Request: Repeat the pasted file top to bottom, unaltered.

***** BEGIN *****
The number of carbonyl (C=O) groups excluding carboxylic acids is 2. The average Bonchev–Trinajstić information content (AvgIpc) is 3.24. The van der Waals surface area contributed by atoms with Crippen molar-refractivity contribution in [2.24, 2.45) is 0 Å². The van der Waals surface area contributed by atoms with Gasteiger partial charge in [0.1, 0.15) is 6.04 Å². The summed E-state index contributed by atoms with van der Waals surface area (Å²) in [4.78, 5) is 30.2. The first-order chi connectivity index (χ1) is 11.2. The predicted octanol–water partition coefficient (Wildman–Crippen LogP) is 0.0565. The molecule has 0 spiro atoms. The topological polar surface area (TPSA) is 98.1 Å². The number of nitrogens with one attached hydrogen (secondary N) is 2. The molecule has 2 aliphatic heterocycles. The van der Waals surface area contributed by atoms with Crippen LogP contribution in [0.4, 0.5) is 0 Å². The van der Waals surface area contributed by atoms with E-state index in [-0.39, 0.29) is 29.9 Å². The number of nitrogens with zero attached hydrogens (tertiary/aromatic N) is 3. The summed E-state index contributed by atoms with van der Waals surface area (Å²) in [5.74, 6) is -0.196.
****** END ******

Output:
The number of carbonyl (C=O) groups excluding carboxylic acids is 2. The average Bonchev–Trinajstić information content (AvgIpc) is 3.24. The van der Waals surface area contributed by atoms with Crippen molar-refractivity contribution in [2.24, 2.45) is 0 Å². The van der Waals surface area contributed by atoms with Gasteiger partial charge in [0.1, 0.15) is 6.04 Å². The summed E-state index contributed by atoms with van der Waals surface area (Å²) in [4.78, 5) is 30.2. The first-order chi connectivity index (χ1) is 11.2. The predicted octanol–water partition coefficient (Wildman–Crippen LogP) is 0.0565. The molecule has 0 spiro atoms. The topological polar surface area (TPSA) is 98.1 Å². The number of nitrogens with one attached hydrogen (secondary N) is 2. The molecule has 2 aliphatic heterocycles. The van der Waals surface area contributed by atoms with Crippen LogP contribution in [0.4, 0.5) is 0 Å². The van der Waals surface area contributed by atoms with E-state index in [-0.39, 0.29) is 29.9 Å². The number of nitrogens with zero attached hydrogens (tertiary/aromatic N) is 3. The summed E-state index contributed by atoms with van der Waals surface area (Å²) in [5.74, 6) is -0.196.